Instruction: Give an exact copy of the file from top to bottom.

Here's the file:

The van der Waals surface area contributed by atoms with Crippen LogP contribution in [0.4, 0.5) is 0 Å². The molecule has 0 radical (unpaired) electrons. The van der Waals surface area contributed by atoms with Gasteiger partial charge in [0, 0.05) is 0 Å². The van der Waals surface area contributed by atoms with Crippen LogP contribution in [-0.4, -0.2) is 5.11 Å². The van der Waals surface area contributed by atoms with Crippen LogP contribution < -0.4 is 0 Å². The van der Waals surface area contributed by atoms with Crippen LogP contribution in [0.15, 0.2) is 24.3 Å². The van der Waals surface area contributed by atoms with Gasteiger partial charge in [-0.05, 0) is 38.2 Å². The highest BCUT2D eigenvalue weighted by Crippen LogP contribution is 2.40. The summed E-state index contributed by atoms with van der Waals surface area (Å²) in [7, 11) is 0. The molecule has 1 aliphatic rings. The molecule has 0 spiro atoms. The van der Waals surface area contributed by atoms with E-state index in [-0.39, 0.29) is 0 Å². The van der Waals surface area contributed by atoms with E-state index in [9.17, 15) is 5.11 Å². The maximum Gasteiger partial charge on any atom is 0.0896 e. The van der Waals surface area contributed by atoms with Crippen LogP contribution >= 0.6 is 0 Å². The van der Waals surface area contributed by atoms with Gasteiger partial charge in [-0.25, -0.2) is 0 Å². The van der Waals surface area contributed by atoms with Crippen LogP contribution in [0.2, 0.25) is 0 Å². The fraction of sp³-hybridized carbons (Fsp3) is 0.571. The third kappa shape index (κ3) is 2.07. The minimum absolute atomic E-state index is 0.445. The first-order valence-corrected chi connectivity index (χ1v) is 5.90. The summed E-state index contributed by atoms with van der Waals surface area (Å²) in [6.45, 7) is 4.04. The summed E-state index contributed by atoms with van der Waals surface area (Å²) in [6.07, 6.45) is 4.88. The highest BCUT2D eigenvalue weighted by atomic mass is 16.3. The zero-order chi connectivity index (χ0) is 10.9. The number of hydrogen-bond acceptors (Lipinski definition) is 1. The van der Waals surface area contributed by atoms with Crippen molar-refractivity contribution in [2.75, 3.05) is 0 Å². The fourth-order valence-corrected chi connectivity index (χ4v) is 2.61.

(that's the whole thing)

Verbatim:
The van der Waals surface area contributed by atoms with Crippen LogP contribution in [0.4, 0.5) is 0 Å². The molecule has 0 radical (unpaired) electrons. The van der Waals surface area contributed by atoms with Gasteiger partial charge in [0, 0.05) is 0 Å². The van der Waals surface area contributed by atoms with Crippen LogP contribution in [-0.4, -0.2) is 5.11 Å². The van der Waals surface area contributed by atoms with Crippen LogP contribution < -0.4 is 0 Å². The van der Waals surface area contributed by atoms with Crippen LogP contribution in [0.15, 0.2) is 24.3 Å². The van der Waals surface area contributed by atoms with Gasteiger partial charge in [-0.05, 0) is 38.2 Å². The highest BCUT2D eigenvalue weighted by Crippen LogP contribution is 2.40. The summed E-state index contributed by atoms with van der Waals surface area (Å²) in [7, 11) is 0. The molecule has 1 aliphatic rings. The molecule has 0 spiro atoms. The van der Waals surface area contributed by atoms with E-state index in [-0.39, 0.29) is 0 Å². The van der Waals surface area contributed by atoms with E-state index in [9.17, 15) is 5.11 Å². The maximum Gasteiger partial charge on any atom is 0.0896 e. The van der Waals surface area contributed by atoms with Crippen LogP contribution >= 0.6 is 0 Å². The van der Waals surface area contributed by atoms with Gasteiger partial charge in [-0.25, -0.2) is 0 Å². The van der Waals surface area contributed by atoms with Crippen LogP contribution in [0.2, 0.25) is 0 Å². The fraction of sp³-hybridized carbons (Fsp3) is 0.571. The third kappa shape index (κ3) is 2.07. The minimum absolute atomic E-state index is 0.445. The first-order valence-corrected chi connectivity index (χ1v) is 5.90. The summed E-state index contributed by atoms with van der Waals surface area (Å²) in [6.45, 7) is 4.04. The summed E-state index contributed by atoms with van der Waals surface area (Å²) in [6.07, 6.45) is 4.88. The highest BCUT2D eigenvalue weighted by atomic mass is 16.3. The zero-order chi connectivity index (χ0) is 10.9. The number of hydrogen-bond acceptors (Lipinski definition) is 1. The van der Waals surface area contributed by atoms with Crippen molar-refractivity contribution in [2.75, 3.05) is 0 Å². The fourth-order valence-corrected chi connectivity index (χ4v) is 2.61.